Jackson Sundown is also featured in a terrific documentary called “American Cowboys.” This is a detailed look at the frustration of competitive riding for contestants of color. It was playing at the Tamastslikt Cultural Center just outside Pendleton, which is a fantastic place to learn about the history of the tribes of the Columbia Basin. It may or may not be part of their permanent installation, but this documentary includes footage of Sundown riding. Sadly, photographs of him riding rare; this may be the only one.
It is sad that a man who possessed such incredible skills in horsemanship isn’t shown during more of his competitive rides. But there are plenty of images of Jackson Sundown showing his deep understanding of a wardrobe’s role in a great performance. Chaps, hat, and that aloof expression. Jackson Sundown had it all, a fact well-illustrated by this logo for the National Cowboy & Western Heritage Museum. Yes, that is Jackson Sundown.
So today, in honor of the Pendleton Round-Up, please enjoy these images of Jackson Sundown; Nez Perce warrior, compatriot of Sitting Bull, bronc rider, horse breeder, main character, documentary subject, fashion blog icon, Round-Up Champion and Inductee into the Hall of Fame at the National Cowboy and Western Heritage Museum.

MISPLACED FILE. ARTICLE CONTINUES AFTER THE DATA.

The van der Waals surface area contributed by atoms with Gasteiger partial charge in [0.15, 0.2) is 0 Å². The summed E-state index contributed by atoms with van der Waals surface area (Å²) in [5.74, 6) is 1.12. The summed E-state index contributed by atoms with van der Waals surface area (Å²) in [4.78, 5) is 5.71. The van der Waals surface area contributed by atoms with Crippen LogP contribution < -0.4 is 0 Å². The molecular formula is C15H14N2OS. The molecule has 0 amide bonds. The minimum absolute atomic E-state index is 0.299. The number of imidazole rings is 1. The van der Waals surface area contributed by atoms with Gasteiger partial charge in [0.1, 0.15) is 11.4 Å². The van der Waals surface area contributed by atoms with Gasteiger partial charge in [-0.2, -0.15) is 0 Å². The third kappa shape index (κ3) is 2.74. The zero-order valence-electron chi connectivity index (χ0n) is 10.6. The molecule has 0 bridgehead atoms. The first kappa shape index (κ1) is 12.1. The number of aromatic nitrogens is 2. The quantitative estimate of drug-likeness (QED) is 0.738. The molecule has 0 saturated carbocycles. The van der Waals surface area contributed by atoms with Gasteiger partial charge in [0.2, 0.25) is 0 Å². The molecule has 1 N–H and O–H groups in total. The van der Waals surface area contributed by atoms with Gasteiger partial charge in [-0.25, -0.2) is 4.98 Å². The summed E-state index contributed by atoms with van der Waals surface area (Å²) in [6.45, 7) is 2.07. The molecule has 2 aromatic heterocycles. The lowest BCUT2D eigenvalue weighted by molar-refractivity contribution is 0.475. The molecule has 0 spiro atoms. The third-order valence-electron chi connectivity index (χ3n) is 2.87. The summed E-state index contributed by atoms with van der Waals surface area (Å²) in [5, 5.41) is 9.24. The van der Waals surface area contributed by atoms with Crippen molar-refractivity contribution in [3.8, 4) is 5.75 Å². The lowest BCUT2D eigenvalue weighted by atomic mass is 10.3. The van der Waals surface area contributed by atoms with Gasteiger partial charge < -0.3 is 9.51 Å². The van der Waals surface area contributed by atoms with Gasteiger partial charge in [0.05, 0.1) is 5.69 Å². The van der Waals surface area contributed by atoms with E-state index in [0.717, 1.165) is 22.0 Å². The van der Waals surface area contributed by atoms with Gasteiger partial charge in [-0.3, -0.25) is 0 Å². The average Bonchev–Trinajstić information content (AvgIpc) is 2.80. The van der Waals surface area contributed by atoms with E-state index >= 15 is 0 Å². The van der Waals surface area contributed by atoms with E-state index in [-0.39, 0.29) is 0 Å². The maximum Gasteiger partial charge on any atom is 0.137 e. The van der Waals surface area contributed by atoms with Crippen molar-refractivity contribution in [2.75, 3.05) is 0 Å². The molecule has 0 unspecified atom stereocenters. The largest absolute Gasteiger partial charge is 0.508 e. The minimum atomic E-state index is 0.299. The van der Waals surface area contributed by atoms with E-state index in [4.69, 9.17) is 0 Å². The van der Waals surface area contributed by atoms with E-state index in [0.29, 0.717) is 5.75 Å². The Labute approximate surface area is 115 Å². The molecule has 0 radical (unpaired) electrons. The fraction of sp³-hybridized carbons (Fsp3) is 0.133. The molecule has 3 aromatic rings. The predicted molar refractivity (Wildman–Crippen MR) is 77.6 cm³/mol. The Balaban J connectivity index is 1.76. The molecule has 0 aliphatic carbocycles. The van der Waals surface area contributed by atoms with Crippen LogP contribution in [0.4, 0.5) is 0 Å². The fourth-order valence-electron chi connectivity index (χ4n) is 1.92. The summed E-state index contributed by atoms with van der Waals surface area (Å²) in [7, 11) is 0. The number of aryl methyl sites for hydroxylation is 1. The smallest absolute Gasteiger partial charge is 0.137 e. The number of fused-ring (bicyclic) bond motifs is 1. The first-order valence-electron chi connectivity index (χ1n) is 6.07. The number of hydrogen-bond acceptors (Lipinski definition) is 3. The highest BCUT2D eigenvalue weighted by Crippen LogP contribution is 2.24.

Ed. note–For Labor Day, we bring you stories by those who work for us day and and day out. Their employment with out company ranges from one to fifty years. The video above, filmed in one of our union mills, is by Jay Carroll (thanks, Jay).
Amanda Coppa—Product Manager, Home Division—July 2007 through present
My career experience at Pendleton has been an excellent and unique one. In nearly nine years with the Home Division I have continually evolved my position. Starting as the Home Merchandise coordinator and today I manage all the in-line and custom/collaboration Product Development for the division. I feel very fortunate to have a role where every day I am doing something different. When I started I was told I would be wearing a lot of hats. I’ve always found this appealing in a job and wouldn’t have it any other way. I’m fortunate to work for a boss that has much confidence in our abilities and vision.